Damien Thaller has over 20 years of experience in visual effects. He has worked in many studios like ILM, Rising Sun Pictures, Image Engine before joining FuseFX in 2020. He has worked on projects such as Logan, Lost in Space, Fantastic Beasts: The Crimes of Grindelwald and Game of Thrones.
What is your background?
I’ve been creating art since I could hold a pencil. I originally studied traditional art & design while working in the gaming industry in the 90’s with a focus on character & vehicle design. The gaming industry back then was very exciting transitioning from PC to early PlayStation & XBox consoles, here I shifted and broadened into a more 3D environment that led me to film. In film I fell into the world of creating environments with matte paintings & 3D builds. Through my time as an artist I shifted into VFX art direction & supervisor roles in film and episodic.
How did you and FuseFX get involved in this series?
Jon Cowley, the FuseFX head of Studio, had an excellent working relationship with Darren Bell, the VFX producer that brought the show into the studio for season 1. I had worked with Jon in the past, and I was wrapping the last season of Game of Thrones as well as Joker when Jon and I began chatting about coming onboard as VFX supervisor for Snowpiercer Season 2. The timing was good, I met the team and we went from there!
How was the collaboration with the showrunners, directors and VFX Supervisor Geoff Scott?
Showrunner and producer Graeme Manson and director Christoph Schrewe work very closely with Geoff Scott & Darren Bell. They would be heavily part of all our reviewing process giving us feedback weekly, almost daily sometimes at the speed we were moving. There were times when we would be crossing over and working on 5 episodes at one time so the collaboration had to be really clear and tight. I had a great relationship with Geoff, so apart from the formal review channels we would also call each other and talk where needed quite often. This was perfect when I required answers on something or instant clarification, and we would just jump onto a call together and go over it. We worked like this over all the season 2 episodes talking about all things story focused and creative. Geoff was always available which was great.
What was his approach and expectations about the visual effects?
Something we spoke about from day one was the visual effects needed to be grounded in the real world. For example, if this ice age had really happened what would it look like technically and how would the world’s environment react. Referencing frozen areas of the real world were common conversations throughout, and for instance, vegetation would not survive anywhere under these cold conditions. In fact, trees and forests would fossilize and perish to nothing. We worked very closely with Geoff on concept art and Previz to establish the shot design required for the story well before we went into shot work. The approach visually was really keeping it true to realism.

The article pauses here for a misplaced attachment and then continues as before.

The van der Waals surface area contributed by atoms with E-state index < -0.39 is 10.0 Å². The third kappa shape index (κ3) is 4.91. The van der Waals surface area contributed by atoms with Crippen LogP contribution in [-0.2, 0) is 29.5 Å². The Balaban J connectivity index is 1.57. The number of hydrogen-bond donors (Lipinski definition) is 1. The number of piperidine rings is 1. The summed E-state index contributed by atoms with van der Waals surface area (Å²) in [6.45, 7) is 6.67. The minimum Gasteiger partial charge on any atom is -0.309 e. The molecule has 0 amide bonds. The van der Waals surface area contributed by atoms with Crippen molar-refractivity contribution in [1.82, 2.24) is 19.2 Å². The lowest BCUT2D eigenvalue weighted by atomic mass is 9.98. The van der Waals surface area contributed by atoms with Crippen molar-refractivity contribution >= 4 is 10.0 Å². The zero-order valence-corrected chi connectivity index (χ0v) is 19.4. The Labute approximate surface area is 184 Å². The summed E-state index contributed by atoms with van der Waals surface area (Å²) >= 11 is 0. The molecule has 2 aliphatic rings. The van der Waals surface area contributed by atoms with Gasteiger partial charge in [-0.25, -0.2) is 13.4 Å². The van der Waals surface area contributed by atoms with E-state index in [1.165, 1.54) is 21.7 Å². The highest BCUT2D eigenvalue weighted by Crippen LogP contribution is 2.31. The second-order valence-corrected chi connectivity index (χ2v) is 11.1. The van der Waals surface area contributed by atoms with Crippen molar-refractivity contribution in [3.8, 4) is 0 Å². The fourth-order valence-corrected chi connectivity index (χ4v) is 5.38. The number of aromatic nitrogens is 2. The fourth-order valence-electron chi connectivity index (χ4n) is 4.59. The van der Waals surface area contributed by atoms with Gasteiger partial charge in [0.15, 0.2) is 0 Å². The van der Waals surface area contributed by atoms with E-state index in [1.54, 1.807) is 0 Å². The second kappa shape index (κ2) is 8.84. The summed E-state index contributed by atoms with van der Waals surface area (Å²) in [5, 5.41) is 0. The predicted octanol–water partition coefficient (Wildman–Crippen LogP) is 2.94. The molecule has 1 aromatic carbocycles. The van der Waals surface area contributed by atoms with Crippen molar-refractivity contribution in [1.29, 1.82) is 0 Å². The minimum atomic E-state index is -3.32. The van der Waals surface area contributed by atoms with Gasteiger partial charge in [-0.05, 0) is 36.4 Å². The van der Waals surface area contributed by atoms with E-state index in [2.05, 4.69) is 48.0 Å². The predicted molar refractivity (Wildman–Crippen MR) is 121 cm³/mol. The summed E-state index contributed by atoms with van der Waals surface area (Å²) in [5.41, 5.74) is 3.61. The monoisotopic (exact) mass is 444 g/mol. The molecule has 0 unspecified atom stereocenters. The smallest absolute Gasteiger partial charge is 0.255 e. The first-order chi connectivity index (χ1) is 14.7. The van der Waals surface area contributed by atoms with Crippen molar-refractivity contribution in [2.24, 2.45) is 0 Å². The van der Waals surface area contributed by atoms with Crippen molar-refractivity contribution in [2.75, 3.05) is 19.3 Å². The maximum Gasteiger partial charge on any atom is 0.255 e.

How did you organize the work with your VFX Producer?
We had an amazing production team that worked very closely with client side VFX Producer Darren Bell. Tyler Kehl, our VFX producer, is amazing. He would be looking ahead and working very closely with Darren. There’s a real art in connecting all the dots when you’re working on various episodes at once with crossing over deliveries. I would look at the scope of work, do my initial creative pass, then Tyler and I would go over it together, break it apart and make it all fit.
How was the work split amongst the FuseFX offices?
The bulk of the team and work was all done out of the Vancouver studio. Although we did have some help from the LA office. FuseFX does a very good job sharing their production and artist resources across all offices. Strategically, scaling our team when required was key. If a particular episode required more artists in a particular department our production managers did a stellar job sharing them from other offices instead of hiring. For example, LA offices have some amazing senior lighters that we were able to throw some work from time to time that worked in our benefit. We kept all of the compositing together in Vancouver.
Did the production want to change anything on the VFX side since the first season?
Yes, more VFX! In the first season we get a peek of what’s outside the train, as most of the story was contained to inside. In season 2 we venture out from the train many times. We were able to elaborate more on the frozen world beyond the train, and the VFX played a more substantial role in supporting the story. There are a few sequences we see outside the trains that would not have been possible to shoot anywhere or in a studio to achieve what we did with the train moving at such high speeds.
Can you explain in detail about the creation of the two trains?
The train designs were established in season 1 by concept designer Alex Nice with Geoff Scott. Snowpiercer is a pulling engine with 1001 cars and up to 2 stories in height. The Big Alice train is a pushing engine and is up to 3 stories in height. I believe the designs were partially influenced by various real world trains.
Can you tell us more about the shaders and textures creation?